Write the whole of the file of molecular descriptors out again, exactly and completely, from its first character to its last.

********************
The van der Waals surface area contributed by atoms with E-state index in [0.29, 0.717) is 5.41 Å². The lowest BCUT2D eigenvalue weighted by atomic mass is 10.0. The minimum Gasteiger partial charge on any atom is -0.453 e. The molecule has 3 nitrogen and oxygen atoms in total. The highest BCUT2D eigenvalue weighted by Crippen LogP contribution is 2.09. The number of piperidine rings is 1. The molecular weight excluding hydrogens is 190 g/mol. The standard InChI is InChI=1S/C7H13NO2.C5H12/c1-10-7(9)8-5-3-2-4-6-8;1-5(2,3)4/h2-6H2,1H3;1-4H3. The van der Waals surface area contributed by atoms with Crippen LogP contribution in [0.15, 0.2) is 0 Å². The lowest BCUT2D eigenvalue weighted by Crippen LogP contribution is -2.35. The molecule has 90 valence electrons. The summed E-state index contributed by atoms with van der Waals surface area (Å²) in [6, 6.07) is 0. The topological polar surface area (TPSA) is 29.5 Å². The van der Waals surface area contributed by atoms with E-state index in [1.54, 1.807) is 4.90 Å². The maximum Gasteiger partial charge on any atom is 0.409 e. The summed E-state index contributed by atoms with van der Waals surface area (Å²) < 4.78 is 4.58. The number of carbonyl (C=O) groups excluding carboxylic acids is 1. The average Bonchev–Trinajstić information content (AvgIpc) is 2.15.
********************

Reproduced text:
The van der Waals surface area contributed by atoms with E-state index in [0.29, 0.717) is 5.41 Å². The lowest BCUT2D eigenvalue weighted by atomic mass is 10.0. The minimum Gasteiger partial charge on any atom is -0.453 e. The molecule has 3 nitrogen and oxygen atoms in total. The highest BCUT2D eigenvalue weighted by Crippen LogP contribution is 2.09. The number of piperidine rings is 1. The molecular weight excluding hydrogens is 190 g/mol. The standard InChI is InChI=1S/C7H13NO2.C5H12/c1-10-7(9)8-5-3-2-4-6-8;1-5(2,3)4/h2-6H2,1H3;1-4H3. The van der Waals surface area contributed by atoms with Crippen LogP contribution in [0.15, 0.2) is 0 Å². The lowest BCUT2D eigenvalue weighted by Crippen LogP contribution is -2.35. The molecule has 90 valence electrons. The summed E-state index contributed by atoms with van der Waals surface area (Å²) in [6, 6.07) is 0. The topological polar surface area (TPSA) is 29.5 Å². The van der Waals surface area contributed by atoms with E-state index in [1.54, 1.807) is 4.90 Å². The maximum Gasteiger partial charge on any atom is 0.409 e. The summed E-state index contributed by atoms with van der Waals surface area (Å²) < 4.78 is 4.58. The number of carbonyl (C=O) groups excluding carboxylic acids is 1. The average Bonchev–Trinajstić information content (AvgIpc) is 2.15.